Nine Most Common Construction Accounting Mistakes

Posted by John Meibers on March 25, 2021

Construction Accounting Mistakes

Construction accounting is complex and mistakes are inevitable. That’s because construction has unique accounting requirements, processes, documents and procedures such as AIA billing, change orders, submittals and RFIs. In addition, a contractor’s payroll can become complicated when work extends to multiple states, requires prevailing wages, or involves unions.

So how can contractors improve construction accounting? One way is to be able to identify and avoid the most common mistakes frequently made by contractors. Through decades of servicing the construction industry, the nine most common accounting mistakes we’ve seen construction companies make are:

1. Not tracking committed costs daily. Costs already committed for subcontractors and materials should be tracked in real-time to maintain control over a job and keep it profitable.

2. Confusing margin with markup. Markup is the difference between the cost of materials or services and the price charged. Margin is the gross profit on a job and is a percentage of the sales price.

3. Confusing percent spent with percent complete. If you’ve spent half your budget that does not necessarily mean you have done half the work. You may have done only 40% of the work, or maybe 60% of the work.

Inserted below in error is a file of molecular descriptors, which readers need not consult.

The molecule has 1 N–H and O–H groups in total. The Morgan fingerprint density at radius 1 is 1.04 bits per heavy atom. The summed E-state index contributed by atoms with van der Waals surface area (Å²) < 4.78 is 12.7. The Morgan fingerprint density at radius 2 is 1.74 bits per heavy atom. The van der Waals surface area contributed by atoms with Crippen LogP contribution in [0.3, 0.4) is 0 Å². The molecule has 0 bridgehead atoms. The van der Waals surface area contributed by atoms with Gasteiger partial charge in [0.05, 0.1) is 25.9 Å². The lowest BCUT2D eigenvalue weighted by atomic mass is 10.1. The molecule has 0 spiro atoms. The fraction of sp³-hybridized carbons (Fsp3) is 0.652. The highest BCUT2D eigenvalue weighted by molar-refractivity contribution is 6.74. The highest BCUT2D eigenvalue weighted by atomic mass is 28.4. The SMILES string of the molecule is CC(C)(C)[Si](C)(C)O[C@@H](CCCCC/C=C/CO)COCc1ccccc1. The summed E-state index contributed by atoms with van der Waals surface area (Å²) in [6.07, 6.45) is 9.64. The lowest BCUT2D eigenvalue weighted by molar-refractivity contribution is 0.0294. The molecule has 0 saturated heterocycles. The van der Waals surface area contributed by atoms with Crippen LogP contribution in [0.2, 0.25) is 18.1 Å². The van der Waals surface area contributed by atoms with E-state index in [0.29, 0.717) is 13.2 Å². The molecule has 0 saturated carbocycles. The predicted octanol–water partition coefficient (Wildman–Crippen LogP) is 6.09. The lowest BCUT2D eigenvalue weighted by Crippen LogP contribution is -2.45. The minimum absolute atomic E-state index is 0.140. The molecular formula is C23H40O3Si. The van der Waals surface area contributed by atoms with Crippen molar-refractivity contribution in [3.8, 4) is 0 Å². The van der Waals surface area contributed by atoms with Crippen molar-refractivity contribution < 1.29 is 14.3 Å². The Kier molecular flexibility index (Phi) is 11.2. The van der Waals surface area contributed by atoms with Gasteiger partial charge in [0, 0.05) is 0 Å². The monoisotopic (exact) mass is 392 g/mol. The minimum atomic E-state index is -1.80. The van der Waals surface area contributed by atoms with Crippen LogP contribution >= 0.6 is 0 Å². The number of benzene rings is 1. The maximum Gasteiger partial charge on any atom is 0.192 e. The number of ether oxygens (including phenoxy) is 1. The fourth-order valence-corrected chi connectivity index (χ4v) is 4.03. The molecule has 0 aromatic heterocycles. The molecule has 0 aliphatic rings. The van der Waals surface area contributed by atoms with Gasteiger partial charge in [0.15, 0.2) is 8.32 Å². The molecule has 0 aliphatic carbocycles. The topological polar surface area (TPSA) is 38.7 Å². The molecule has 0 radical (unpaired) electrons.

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4. Not running frequent WIP reports. With frequent WIP reports, you can manage work and profit proactively using actual job data as opposed to being reactive to problems that arise. This helps you stay ahead of the game and optimize profits for every job.

5. Not making WIP adjustments in the P&L Statement. WIP reports identify underbilling and overbilling amounts. The accounting staff must enter these amounts on the P&L Statement and Balance Sheet to get an accurate financial picture.

6. Not tracking how much equipment, tools and other assets are costing. At the end of each day, a contractor needs to allocate the cost of each asset used on a job (e.g., the cost of owning, operating and maintaining that asset).

7. Not tracking unposted payroll. Standard accounting software lacks the ability to track unposted payroll. However, monitoring these costs in real time allows you to manage costs proactively by seeing the effect of employee hours on the budget without actually processing payroll.

8. Delayed tracking of labor hours. “You want workers to turn in their time at the end of each day, not the next day, not a week later,” Meibers said. “Tracking things as they happen with remote field-to-office tools makes them more accurate.”

9. Confusing overbillings with profit. If you overbill by $10,000, that is not a cash profit that you can spend. That amount should be recognized as payment for work that has not yet been completed.

To learn more about how Deltek + ComputerEase helps contractors power job success and master construction accounting, contact one of our team members today.

 

About the Author

John is the Vice President and General Manager of Deltek + ComputerEase, the leading provider of accounting, project management and field-to-office software for the construction industry. In today’s rapidly changing and fast paced world, a big part of John’s role is to ensure that ComputerEase equips clients with the most cutting-edge technology. Prior to joining ComputerEase 22 years ago, John spent a decade working for a large mechanical contractor.

 

 

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